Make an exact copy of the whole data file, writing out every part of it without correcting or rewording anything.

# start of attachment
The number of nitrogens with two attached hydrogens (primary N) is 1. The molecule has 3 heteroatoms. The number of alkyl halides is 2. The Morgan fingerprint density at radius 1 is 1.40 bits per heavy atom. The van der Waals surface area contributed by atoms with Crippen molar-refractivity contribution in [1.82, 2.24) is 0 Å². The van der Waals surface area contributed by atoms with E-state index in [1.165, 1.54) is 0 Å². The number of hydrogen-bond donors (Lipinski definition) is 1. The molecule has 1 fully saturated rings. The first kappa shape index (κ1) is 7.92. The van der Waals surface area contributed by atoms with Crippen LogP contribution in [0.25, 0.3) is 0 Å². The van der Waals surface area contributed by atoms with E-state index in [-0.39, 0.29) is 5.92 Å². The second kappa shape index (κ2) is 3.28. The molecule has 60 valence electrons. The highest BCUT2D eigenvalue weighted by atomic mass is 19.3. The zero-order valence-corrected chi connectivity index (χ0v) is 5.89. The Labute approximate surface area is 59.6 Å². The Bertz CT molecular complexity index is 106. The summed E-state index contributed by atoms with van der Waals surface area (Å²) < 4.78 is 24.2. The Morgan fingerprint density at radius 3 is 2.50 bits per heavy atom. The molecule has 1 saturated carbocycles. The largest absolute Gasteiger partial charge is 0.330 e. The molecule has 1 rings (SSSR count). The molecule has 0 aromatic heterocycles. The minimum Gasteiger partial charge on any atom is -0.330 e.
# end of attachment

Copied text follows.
The number of nitrogens with two attached hydrogens (primary N) is 1. The molecule has 3 heteroatoms. The number of alkyl halides is 2. The Morgan fingerprint density at radius 1 is 1.40 bits per heavy atom. The van der Waals surface area contributed by atoms with Crippen molar-refractivity contribution in [1.82, 2.24) is 0 Å². The van der Waals surface area contributed by atoms with E-state index in [1.165, 1.54) is 0 Å². The number of hydrogen-bond donors (Lipinski definition) is 1. The molecule has 1 fully saturated rings. The first kappa shape index (κ1) is 7.92. The van der Waals surface area contributed by atoms with Crippen LogP contribution in [0.25, 0.3) is 0 Å². The van der Waals surface area contributed by atoms with E-state index in [-0.39, 0.29) is 5.92 Å². The second kappa shape index (κ2) is 3.28. The molecule has 60 valence electrons. The highest BCUT2D eigenvalue weighted by atomic mass is 19.3. The zero-order valence-corrected chi connectivity index (χ0v) is 5.89. The Labute approximate surface area is 59.6 Å². The Bertz CT molecular complexity index is 106. The summed E-state index contributed by atoms with van der Waals surface area (Å²) < 4.78 is 24.2. The Morgan fingerprint density at radius 3 is 2.50 bits per heavy atom. The molecule has 1 saturated carbocycles. The largest absolute Gasteiger partial charge is 0.330 e. The molecule has 1 rings (SSSR count). The molecule has 0 aromatic heterocycles. The minimum Gasteiger partial charge on any atom is -0.330 e.